People don’t enjoy writing because they have been taught wrong. They learned to write by placing undue pressure on themselves. They need to get it right! They need to know what they are planning to say before they start to write anything! They have no tolerance for uncertainty and looseness.
How can you hope to achieve greatness unless you afford yourself tons of room to explore? Explorers do things that other people would label mistakes, and they keep going.
Some people can’t stand the sight of typos in their manuscripts, and they find it hard to resist going back and correcting wording mistakes or grammar issues. This is a bad habit, and all the little red underlining done by spell checkers doesn’t really help matters much.
Writing can feel hard when you place imaginary burdens on yourself that you have to have something to say – the right thing to say – and all in the right order. Anything less is labeled a mistake.
Not only is it OK to make mistakes, you really need to see mistakes as part of the process.
Writing is more complicated than having a conversation, but it doesn’t need to be much harder than talking with a good friend about something you are excited about. When you’re excited and you feel connected with your reader, you get out of your own way. You let it come easy for you. When you hit a snag, you acknowledge it and then you let it pass.
If you want one simple technique that can change everything, it’s this: when you write, write without stopping.
Freewriting is about focusing your energy on one thing at a time, continuing with it until you are finished. Resist or ignore the urge to switch gears. Instead, plod forward.
Yeah, but I want to stop writing sometimes
I’m a freewriting evangelist, but I am not dogmatic about it — being dogmatic would go against the “free” part of freewriting.
When I start writing, I like to continue until I am finished.
Unless I sneeze. Then I pause, sneeze, and return to writing.
I don’t sneeze that often.
The point is that it is not necessary to stop writing to get ideas for what you want to say next. You can stop if you want, but it’s not necessary. You can just continue to write and write what occurs to you at the time. You can add or change things later.
Pause first, before freewriting
Often, just prior to beginning a freewrite, I pause for a moment. I close my eyes and I go inside. I center and ground myself. Freewriting is really great at getting up there into the clouds but it is not always the best activity for grounding oneself. So if I’m not already feeling grounded, I pause before I start freewriting and feel my breath, my belly, the earth beneath me. I am calling this pausing, not stopping, to distinguish between two very different impulses, basically analogous to pausing a song versus stopping it.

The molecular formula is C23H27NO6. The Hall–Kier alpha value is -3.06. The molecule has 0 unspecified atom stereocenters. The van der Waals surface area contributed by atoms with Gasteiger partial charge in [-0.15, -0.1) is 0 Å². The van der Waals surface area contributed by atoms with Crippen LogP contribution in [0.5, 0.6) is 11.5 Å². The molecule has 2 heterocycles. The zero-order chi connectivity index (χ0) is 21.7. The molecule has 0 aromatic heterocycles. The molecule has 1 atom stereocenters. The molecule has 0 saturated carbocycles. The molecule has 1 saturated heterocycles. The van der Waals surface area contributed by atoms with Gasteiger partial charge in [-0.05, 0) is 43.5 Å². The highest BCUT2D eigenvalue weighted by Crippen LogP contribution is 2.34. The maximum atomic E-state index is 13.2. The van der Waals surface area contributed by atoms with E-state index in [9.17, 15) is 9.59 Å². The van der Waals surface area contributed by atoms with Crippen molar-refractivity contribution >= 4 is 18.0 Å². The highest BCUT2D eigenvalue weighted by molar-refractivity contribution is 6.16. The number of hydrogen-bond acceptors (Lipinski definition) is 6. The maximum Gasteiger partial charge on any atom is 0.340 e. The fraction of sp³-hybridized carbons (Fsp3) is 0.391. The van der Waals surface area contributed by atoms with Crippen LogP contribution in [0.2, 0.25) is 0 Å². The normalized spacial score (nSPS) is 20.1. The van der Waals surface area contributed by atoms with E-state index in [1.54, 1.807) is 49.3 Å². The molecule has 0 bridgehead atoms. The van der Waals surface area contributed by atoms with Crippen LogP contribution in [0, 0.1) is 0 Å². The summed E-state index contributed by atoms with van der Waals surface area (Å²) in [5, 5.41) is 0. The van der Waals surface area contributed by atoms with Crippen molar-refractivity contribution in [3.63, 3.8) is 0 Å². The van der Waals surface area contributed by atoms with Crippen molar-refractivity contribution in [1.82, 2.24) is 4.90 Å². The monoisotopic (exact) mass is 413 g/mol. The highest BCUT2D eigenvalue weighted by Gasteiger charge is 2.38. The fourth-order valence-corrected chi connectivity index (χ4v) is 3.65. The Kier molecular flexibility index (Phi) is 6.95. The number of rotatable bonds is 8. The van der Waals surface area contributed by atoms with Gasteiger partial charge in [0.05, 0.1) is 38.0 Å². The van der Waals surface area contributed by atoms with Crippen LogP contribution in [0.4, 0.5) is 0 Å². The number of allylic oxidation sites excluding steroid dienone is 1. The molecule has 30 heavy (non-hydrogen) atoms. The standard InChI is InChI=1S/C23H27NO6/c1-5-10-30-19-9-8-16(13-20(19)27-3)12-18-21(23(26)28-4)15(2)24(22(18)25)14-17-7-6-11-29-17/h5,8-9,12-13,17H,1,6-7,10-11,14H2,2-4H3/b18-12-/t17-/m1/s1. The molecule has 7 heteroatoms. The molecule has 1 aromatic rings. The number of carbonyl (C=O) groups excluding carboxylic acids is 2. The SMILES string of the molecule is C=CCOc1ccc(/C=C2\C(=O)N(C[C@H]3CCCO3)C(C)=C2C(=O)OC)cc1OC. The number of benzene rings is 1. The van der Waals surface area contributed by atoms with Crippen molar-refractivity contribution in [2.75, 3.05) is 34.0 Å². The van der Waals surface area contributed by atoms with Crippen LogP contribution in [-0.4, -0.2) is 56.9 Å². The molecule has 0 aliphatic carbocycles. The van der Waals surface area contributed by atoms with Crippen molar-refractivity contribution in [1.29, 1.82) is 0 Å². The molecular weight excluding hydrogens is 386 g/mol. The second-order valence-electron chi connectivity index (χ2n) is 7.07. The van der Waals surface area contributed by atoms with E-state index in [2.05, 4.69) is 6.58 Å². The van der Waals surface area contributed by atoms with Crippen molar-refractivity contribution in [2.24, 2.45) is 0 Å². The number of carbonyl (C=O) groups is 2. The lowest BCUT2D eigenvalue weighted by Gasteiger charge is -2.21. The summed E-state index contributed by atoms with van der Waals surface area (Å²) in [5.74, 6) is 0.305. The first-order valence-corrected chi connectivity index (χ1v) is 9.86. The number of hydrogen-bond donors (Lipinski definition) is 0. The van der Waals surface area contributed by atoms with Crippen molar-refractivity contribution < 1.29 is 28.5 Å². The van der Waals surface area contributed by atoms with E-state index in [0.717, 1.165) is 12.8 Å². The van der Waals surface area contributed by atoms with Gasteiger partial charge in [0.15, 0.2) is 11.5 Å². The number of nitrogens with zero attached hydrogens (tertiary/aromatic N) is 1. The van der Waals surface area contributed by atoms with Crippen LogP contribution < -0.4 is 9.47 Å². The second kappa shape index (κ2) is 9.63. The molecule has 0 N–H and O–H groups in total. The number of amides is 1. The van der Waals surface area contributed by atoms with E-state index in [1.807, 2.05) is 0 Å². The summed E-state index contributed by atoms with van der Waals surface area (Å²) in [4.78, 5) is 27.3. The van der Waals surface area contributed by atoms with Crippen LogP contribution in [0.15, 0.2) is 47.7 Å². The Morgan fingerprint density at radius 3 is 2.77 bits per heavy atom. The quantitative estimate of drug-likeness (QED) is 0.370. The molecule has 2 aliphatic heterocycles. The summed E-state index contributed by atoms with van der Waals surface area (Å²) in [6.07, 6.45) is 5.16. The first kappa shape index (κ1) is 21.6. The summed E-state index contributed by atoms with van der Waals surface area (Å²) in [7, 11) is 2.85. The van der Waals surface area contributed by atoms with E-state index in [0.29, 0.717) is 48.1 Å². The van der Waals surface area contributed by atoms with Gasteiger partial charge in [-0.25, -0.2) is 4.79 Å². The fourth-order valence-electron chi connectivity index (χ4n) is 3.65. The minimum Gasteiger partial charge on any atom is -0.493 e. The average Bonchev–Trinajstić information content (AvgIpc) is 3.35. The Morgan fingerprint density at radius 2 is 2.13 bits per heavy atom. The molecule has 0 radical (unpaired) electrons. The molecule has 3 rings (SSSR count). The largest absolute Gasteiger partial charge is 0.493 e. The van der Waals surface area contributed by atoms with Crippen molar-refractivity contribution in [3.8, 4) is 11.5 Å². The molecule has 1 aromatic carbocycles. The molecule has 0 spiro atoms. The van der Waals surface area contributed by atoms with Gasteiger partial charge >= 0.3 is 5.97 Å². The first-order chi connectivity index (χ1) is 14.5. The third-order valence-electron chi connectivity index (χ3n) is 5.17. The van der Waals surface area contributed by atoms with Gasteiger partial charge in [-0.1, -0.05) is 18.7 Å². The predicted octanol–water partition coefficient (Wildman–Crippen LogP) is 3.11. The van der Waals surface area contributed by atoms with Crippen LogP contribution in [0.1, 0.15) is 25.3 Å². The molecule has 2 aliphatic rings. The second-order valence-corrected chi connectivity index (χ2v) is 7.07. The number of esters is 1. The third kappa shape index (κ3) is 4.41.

When I pause, I understand the continuity is on both sides of my pause. I feel the flow and I choose to remain inactive for a time. I take the opportunity to deepen my engagement with my presence in this body in this room on this planet.
Stopping is an interruption to the flow. Stopping in the middle of a freewrite is against the law (International Freewriting Code, page 31, section 4b). Writers who stop while they are writing are inviting block and distraction.
The appeal of stopping is to hope that other better ideas will land. And sometimes something happens, but who is to say that it couldn’t have happened better if the writer had simply continued writing?
Ideas can definitely land while you are writing. In my experience as a freewriter, ideas land better when I am actually writing. In the flow, ideas sync up with the flow of language and I find it easier to write long coherent passages that are connected with where I was coming from and where I hope to go.
What happens when you stop instead of writing continually?
In short, nothing happens. When you stop, you stop.
I won’t say that stopping is bad, but in my experience, it’s not as fruitful as continuing to write.
So yeah, stopping is bad.
Next time, try this
OK, let’s say you have decided to freewrite. You are a couple of minutes into a session. You’re writing words, but they don’t necessarily cohere into sentences. It feels weird. You wonder why you are doing this, bothering to write incoherent phrases and words. You weigh your options: continue or stop and think. Maybe it would be better if you stopped so that you could get a better fix on what you are trying to say.
Instead of stopping, try asking yourself a question. It can be anything. Questions are powerful! Take for example a question like “What am I trying to say here?” That can make all the difference. It puts the power in your hands. You take an active role in the shaping of your language. A question opens up possibilities, engages you. You can get curious, go on the offensive, and be optimistic. If that question doesn’t immediately light something up, you can ask it again, ask it differently, or ask a different question.
My suggestion is to phrase your questions so that they can lead toward where you want to go. Instead of writing “What is wrong with me that I can’t figure this out?” try writing “What feels most true about this book?” “What am I going to love about this next chapter?” “What would be something outrageous and hilarious that totally won’t work for this story but would be awesome to write about?”
There is immense power in asking questions. Next time you get stuck, pivot your trajectory by asking empowering ones. It will make all the difference.